About 70% of acute Renal failure is caused by pre-renal failure. It is also known as pre-renal azotemia. It is due to hypoperfusion of kidneys caused by volume depletion or decreases vascular ability. As it is reversible, it can be easily reversed by the restoration of renal blood flow. If this hypoperfusion persists, it can undergo ischemia causing intrinsic renal failure. There is no renal parenchymal damage in pre-renal causes.

Pre-renal Causes

It includes:

  • Volume deficit
  • Cardiogenic shock
  • Chronic liver disease
  • Decrease systemic vascular resistance
  • Intravascular hemolysis

Signs & Symptoms

The patient has following acute Renal failure symptoms due to pre-renal azotemia presents with the complaint of

  • Decrease urine output
  • Irregular heartbeat
  • Weakness, fatigue
  • Fluid retention and swelling around ankles or feet
  • Shortness of Breath

Diagnosis

Pre-renal azotemia can be diagnosed with

  • Taking Proper history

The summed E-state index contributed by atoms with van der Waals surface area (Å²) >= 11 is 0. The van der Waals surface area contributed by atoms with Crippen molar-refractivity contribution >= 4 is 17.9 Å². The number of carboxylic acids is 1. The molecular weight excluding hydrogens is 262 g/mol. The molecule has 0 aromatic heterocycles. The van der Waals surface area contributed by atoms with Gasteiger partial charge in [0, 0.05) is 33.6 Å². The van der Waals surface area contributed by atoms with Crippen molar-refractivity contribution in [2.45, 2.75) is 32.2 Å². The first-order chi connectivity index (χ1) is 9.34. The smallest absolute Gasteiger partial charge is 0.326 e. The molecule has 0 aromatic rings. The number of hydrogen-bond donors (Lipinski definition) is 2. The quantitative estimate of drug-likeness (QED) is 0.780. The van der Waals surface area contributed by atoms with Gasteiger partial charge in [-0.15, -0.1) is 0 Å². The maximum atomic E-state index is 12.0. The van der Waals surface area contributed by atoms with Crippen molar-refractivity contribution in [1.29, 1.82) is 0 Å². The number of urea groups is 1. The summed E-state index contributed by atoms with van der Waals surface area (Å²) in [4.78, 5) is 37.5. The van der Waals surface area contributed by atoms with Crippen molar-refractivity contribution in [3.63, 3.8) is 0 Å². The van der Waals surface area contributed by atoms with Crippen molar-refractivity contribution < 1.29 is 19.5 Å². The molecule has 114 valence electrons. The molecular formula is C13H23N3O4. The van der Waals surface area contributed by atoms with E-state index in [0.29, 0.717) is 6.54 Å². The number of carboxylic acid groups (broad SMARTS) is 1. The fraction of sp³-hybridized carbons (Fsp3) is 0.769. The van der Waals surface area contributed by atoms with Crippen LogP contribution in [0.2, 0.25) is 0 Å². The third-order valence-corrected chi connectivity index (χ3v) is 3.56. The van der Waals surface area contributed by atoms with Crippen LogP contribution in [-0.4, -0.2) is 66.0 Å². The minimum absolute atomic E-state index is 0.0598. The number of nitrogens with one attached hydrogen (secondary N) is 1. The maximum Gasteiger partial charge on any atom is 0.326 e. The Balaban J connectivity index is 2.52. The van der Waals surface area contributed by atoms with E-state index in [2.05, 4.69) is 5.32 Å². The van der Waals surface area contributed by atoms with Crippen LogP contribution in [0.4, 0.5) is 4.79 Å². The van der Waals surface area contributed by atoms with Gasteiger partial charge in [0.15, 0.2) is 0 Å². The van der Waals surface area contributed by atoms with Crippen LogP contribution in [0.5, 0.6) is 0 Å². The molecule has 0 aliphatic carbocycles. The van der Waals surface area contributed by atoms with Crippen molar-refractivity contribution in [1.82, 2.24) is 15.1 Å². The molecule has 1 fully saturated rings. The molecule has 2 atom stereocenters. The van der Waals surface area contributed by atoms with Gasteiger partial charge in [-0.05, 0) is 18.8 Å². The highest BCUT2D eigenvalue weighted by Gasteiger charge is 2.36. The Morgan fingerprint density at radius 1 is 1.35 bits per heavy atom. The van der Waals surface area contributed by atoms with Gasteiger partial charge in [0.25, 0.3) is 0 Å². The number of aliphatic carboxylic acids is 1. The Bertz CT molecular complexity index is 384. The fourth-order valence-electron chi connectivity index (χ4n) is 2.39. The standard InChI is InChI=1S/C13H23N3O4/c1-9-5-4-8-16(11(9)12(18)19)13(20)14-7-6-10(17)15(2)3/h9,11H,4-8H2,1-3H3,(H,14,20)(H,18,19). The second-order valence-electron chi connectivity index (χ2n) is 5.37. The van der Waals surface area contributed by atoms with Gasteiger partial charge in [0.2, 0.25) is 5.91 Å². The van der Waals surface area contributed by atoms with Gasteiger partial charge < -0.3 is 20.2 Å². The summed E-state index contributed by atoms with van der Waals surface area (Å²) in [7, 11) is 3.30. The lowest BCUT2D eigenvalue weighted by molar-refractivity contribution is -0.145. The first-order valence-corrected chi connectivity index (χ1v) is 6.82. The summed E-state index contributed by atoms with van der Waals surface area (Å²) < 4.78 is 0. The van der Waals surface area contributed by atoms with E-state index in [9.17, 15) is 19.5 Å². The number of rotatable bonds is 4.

• Clinical findings
  • Increase plasma creatinine and urea level
  • Urine sodium < 20 meq/L
  • Urine osmolarity > 500 mosm/kg
  • Serum BUN : creatinine ratio > 20:1

Treatment Of Pre-renal azotemia

It can be restored by replacing the blood, plasma, or normal Saline and start antibiotics if the cause is hypovolemia or sepsis. Ask the patient to avoid nephrotoxic drugs. Maintain serum electrolytes especially sodium and potassium.

Intrinsic Renal Failure

It is the most common type of renal failure which is characterized by renal tubular necrosis which results in poor absorption and filtration mechanism.
Acute renal failure due to intrinsic renal failure can be caused by

Acute tubular necrosis

Renal Tubular injury due to

  • Ischemia
  • Hypotension
  • Antibiotics such as aminoglycosides
  • Certain chemicals
  • Heavy metals like mercury